Pressroom

cosmos-a-93Nautilus
Buddhism Is Not Just Compatible with Modern Cosmology, It Welcomes It

by Chris Impey
January, 2017

Chris Impey, distinguished astronomer and Science for Monks veteran teacher, discusses some of the big ideas in cosmology and how they resonate with Tibetan buddhist philosophy.

Read the full article on Nautilus


two-weeks-in-tibet-3Kaleidoscope
Two Weeks in Tibet, sort of: The Value of a Cultural Exchange between Science and Spirituality

by Scott Stambach
Spring, 2016

Scott Stambach, high-school science teacher and senior fellow with the Knowles Science Teaching Foundation (KSTF) authors a wonderful article about his experiences in India working with Tibetan monks and nuns spearheading science education initiatives.

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Read full article online at KSTF


Templeton Press
Humble Before the Void

by Chris ImpeyHumble_Void
June, 2014

“This book will provide readers with a greater awareness of the spirit of curiosity and inquiry that lies at the heart of the Buddhist tradition, as well as the fruitfulness of maintaining active communication between the Buddhist and scientific commu­nities.” —from the Foreword by His Holiness the Dalai Lama

In a vivid and compelling narrative, Impey intro­duces us to a group of exiled Tibetan monks whose charm, tenacity and unbridled enthusiasm for learning is infectious. Impey marvels not only at their enthusiasm, but at their tireless diligence that allows the monks to painstakingly build intri­cate sand mandalas—that can be swept away in an instant. He observes them as they meticulously count galaxies and notes how their enthusiasm and diligence stands in contrast to many American students who are frequently turned off by sci­ence’s inability to deliver easy, immediate payoffs. Because the Buddhist monks have had a limited science education, Impey must devise creative pedagogy. His new students immediately take to his inspired teaching methods, whether it’s the use of balloons to demonstrate the Hubble expansion or donning an Einstein mask to explain the theory of relativity.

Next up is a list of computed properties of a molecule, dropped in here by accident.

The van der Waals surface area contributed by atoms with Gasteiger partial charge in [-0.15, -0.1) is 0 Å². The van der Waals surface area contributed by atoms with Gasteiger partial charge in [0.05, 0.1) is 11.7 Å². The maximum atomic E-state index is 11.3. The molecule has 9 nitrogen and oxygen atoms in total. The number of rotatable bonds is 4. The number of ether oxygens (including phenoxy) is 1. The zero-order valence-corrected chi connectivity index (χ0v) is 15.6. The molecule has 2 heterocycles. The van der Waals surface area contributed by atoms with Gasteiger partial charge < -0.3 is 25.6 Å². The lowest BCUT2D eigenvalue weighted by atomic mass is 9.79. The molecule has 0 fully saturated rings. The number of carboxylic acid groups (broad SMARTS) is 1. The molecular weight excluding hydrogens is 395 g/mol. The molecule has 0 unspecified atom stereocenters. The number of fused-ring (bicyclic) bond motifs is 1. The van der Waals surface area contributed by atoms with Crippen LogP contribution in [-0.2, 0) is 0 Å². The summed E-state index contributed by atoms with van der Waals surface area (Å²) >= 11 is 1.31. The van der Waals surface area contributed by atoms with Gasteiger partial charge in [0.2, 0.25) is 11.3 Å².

Print and digital editions


powerHouse Books
Beyond the Robe

by Bobby Sager
November, 2012

Beyond the Robe tells the story of the Science for Monks program and what it reveals about the larger role Tibetan Buddhist monks and nuns can play in their monasteries, in their communities, and in the world at large.

Link to book’s website


San Francisco Chronicle
Delving into 6 senses through visual art

by Meredith May
May, 2012

After a decade of study under top scientists from the Smithsonian and the Exploratorium museums, a group of Tibetan Buddhists are displaying their painting, which depict the five senses, at the Exploratorium.

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Read full article online


The Washington Post
His Holiness the Dalai Lama wins Templeton Prize

by Chris Herlinger
New York, March 29, 2012

The Dalai Lama has been awarded the Templeton Prize, a 1.7 million dollar award for his work with science and religion. His Holiness will accept the award on May 14th in London, England.

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Read full article in the Washington Post


Washington PostDSC_0243
Smithsonian has hand in Indian science exhibit planned by Tibetan monks

by Amy Yee
New Dehli, May 13, 2010

NEW DELHI – The northern Indian town of Bir was greeted with an unusual sight when Scott Schmidt carried six-foot-long plywood sheets on his head through the streets. Schmidt, who develops exhibits for the Smithsonian, had retrieved the wood from the village carpenter and toted it on his head to the Buddhist institute he was visiting. “I got impatient,” said Schmidt. “I probably broke every rule of how a Westerner is supposed to act in a village in India.”

Schmidt was helping a group of 30 Tibetan monks plan “The World of Your Senses,” a bilingual science exhibition displayed last month in New Delhi at the India Habitat Center, an arts and culture venue in India’s capital.

Read full article in the Washington Post


New York Timesnews_NYT_2009_ScienceForMonks
Tibetan Monks and Nuns Turn Their Minds Toward Science

by Amy Yee
June 29, 2009

DHARAMSALA, India — Tibetan monks and nuns spend their lives studying the inner world of the mind rather than the physical world of matter. Yet for one month this spring a group of 91 monastics devoted themselves to the corporeal realm of science.

Instead of delving into Buddhist texts on karma and emptiness, they learned about Galileo’s law of accelerated motion, chromosomes, neurons and the Big Bang, among other far-ranging topics.

Read full article in the New York Times